I would have preferred JC Newman used better tobacco. The incessant black pepper is now annoying. I have no idea of the blender’s intent.
If you take a gander at the Newman web site, you will see they reviewed their own cigar. It’s basically saying what I am reporting but with a little more admiration…after all, it is on the manufacturer’s site.
As I near the end of the first third, I sense that blend might be smoothing out. The spiciness is not so overwhelming. The saltiness begins to dissipate.
The mummification of the cigars wrapped in coca leaves doesn’t do any favors for the triple cap. It completely jettisons itself from the cigar…leaving a gooey, unappealing look you don’t want to show off to anyone. It looks like already chewed chawin’ tobaccy.
The cigar goes out.
Upon relight, and a sip of water, a new set of flavors appear…very nutty, dates return, oatmeal cookies, grilled meat, cedar, the pepper is in abeyance, and a warm, crusty French baguette.
The cigar shows no restraint in going out on me. Either the cigar was poorly rolled to begin with…or the smashing pumpkins effect rearranged the innards.
There is a big fat cherry on the foot, but I can’t draw on it.
The cigar is so spongy that if I were not reviewing it, I’d stop and try again in 3 months.
I’m guessing from the two reviews I read, I’m reporting accurately the flavor profile; or lack of it. There is no complexity on the horizon. Transitions refuse to come out of the closet.
I use my PerfecDraw out of desperation and yank a big hunk of loose tobacco from the stick. The draw actually improves.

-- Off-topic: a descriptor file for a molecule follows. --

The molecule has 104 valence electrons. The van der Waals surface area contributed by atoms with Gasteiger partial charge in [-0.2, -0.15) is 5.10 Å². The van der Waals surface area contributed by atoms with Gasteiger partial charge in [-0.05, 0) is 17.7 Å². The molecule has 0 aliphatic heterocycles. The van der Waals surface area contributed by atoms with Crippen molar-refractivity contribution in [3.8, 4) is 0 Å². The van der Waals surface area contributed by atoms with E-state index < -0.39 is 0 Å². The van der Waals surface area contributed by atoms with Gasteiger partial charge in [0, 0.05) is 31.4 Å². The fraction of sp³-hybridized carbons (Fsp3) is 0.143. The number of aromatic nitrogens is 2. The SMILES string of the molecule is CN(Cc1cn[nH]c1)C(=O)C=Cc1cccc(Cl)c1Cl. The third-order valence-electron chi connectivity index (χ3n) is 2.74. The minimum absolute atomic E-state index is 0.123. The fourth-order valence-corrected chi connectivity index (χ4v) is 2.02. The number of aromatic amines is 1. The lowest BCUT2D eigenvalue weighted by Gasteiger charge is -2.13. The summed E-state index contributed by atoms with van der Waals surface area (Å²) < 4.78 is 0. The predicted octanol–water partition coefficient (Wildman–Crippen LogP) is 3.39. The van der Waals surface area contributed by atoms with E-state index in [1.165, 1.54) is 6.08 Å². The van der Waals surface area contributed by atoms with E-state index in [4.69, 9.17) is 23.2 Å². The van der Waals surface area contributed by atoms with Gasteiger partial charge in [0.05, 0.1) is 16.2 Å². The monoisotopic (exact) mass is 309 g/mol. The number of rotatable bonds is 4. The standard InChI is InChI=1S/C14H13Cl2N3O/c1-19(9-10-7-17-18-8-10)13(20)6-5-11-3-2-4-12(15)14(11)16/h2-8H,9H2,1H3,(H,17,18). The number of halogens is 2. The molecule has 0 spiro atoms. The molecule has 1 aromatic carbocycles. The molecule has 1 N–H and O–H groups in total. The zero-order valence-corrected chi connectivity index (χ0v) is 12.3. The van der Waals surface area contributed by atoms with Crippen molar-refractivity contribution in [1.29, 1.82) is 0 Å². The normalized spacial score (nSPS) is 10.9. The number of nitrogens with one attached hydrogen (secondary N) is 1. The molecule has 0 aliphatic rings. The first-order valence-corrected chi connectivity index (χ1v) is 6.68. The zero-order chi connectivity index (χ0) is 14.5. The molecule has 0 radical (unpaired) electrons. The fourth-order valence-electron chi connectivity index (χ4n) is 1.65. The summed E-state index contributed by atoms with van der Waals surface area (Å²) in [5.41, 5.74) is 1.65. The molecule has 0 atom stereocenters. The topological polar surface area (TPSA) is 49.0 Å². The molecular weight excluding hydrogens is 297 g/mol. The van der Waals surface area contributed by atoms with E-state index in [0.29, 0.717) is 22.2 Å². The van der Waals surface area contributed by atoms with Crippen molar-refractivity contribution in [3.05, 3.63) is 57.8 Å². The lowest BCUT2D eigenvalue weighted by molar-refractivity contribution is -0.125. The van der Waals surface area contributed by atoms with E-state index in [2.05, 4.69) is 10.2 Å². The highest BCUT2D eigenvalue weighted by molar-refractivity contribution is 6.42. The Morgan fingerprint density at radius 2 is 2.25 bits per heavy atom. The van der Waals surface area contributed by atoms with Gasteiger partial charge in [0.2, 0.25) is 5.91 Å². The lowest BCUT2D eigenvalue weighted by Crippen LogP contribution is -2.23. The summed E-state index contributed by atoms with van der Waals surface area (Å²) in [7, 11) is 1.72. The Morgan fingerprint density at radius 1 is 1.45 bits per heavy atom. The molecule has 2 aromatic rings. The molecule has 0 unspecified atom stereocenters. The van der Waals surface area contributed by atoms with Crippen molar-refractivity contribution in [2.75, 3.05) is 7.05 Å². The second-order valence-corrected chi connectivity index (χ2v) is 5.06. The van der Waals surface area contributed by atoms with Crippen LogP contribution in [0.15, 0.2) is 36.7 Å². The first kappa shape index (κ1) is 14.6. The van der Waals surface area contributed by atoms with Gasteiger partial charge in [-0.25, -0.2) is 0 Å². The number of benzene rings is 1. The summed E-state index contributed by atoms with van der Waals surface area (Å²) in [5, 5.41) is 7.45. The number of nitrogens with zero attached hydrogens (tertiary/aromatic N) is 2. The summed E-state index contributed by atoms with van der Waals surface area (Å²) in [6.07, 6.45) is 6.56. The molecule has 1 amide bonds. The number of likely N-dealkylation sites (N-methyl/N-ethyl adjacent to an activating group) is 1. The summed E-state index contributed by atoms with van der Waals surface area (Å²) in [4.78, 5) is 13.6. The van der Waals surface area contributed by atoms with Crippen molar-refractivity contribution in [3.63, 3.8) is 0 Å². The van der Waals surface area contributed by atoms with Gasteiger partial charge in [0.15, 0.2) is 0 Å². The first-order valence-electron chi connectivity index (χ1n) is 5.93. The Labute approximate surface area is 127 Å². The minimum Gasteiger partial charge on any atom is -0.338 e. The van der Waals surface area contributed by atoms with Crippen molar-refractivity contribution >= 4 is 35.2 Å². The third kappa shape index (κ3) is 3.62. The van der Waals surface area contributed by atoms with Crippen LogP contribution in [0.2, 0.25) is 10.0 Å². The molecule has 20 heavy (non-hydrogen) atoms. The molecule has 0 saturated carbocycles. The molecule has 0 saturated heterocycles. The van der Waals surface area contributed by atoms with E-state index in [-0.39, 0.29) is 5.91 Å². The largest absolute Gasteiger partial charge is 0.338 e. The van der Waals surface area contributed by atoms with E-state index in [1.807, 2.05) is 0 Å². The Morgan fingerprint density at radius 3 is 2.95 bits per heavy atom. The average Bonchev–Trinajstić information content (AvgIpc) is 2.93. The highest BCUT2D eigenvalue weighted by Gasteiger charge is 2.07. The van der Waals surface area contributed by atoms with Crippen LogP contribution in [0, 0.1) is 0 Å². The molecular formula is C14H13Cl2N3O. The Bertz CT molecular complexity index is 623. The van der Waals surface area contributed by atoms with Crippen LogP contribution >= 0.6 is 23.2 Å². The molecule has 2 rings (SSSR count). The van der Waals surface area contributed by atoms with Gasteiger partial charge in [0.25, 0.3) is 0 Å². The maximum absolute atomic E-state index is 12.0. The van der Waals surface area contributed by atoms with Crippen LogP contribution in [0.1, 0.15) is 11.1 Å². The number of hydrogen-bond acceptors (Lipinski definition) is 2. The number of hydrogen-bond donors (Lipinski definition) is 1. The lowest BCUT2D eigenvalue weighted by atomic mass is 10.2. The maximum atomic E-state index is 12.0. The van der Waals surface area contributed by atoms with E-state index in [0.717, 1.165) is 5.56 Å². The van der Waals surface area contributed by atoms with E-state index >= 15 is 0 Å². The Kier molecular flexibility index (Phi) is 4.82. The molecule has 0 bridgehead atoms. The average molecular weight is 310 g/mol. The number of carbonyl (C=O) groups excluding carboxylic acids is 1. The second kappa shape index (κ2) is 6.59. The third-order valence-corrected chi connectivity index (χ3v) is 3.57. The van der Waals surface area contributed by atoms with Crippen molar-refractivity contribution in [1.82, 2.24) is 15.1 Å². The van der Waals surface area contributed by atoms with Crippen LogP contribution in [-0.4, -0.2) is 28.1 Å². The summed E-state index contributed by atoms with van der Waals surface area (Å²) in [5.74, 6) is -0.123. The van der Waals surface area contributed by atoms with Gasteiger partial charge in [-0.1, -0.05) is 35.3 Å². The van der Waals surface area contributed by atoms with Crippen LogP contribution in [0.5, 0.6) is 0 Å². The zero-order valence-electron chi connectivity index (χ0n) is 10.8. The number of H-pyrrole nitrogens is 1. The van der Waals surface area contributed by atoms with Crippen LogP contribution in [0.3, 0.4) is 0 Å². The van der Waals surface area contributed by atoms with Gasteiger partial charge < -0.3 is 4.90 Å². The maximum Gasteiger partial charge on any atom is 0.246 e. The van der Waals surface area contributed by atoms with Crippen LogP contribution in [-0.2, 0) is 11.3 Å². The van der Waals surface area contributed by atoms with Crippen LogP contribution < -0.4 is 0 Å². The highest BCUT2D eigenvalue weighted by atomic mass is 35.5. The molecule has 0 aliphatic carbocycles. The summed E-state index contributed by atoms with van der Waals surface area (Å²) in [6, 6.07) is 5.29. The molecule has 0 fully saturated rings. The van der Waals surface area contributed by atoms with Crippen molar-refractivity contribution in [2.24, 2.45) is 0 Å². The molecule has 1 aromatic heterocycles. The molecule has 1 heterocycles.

And the cigar goes out…
Strength is medium/full. And if I must keep relighting it, the strength is going to hit full tilt very soon.
The constant relighting is giving the saltiness a new platform and I’m guzzling water like a thirsty dog.
Limited editions with small production always provide two ways of analyzing it…first, is it limited because the tobacco used was in short supply? Or was it an experiment gone bad and they couldn’t pawn it off on Caldwell?
I’ve reviewed plenty of cigars at this price point that were fantastic. This is not a fantastic cigar.
Yet, with each relight, the cigar shows some promise. Just because this cigar comes naked doesn’t mean it doesn’t need some decent humidor time. I have no other explanation.
But after each time I write something, the cigar goes out. I’m talking about a minute or two.
I now realize I should have smoked a few of these prior to my review. But sometimes, you just make a decision and cross your fingers it was the right one.
The constant relights are letting loose the dogs of nicotine into my blood stream.
The rolling is not good and squishing them did not help. I must disagree with an esteemed colleague on this not being a gimmick cigar. There is probably a good reason you don’t have more cigars like this on the market. It is a roll of the dice. For all we know, Newman could have produced thousands of these cigars but only 1000 made the cut.
The halfway point is not producing improvements as I’d hoped.
I’m on my second bottle of water.
The process of leaving the wrapper ‘wet’ when the coca leaves are used as a bundle wrapper is probably causing this. I believe it is the reason for the dampness of the total cigar and the cause of the burn issue.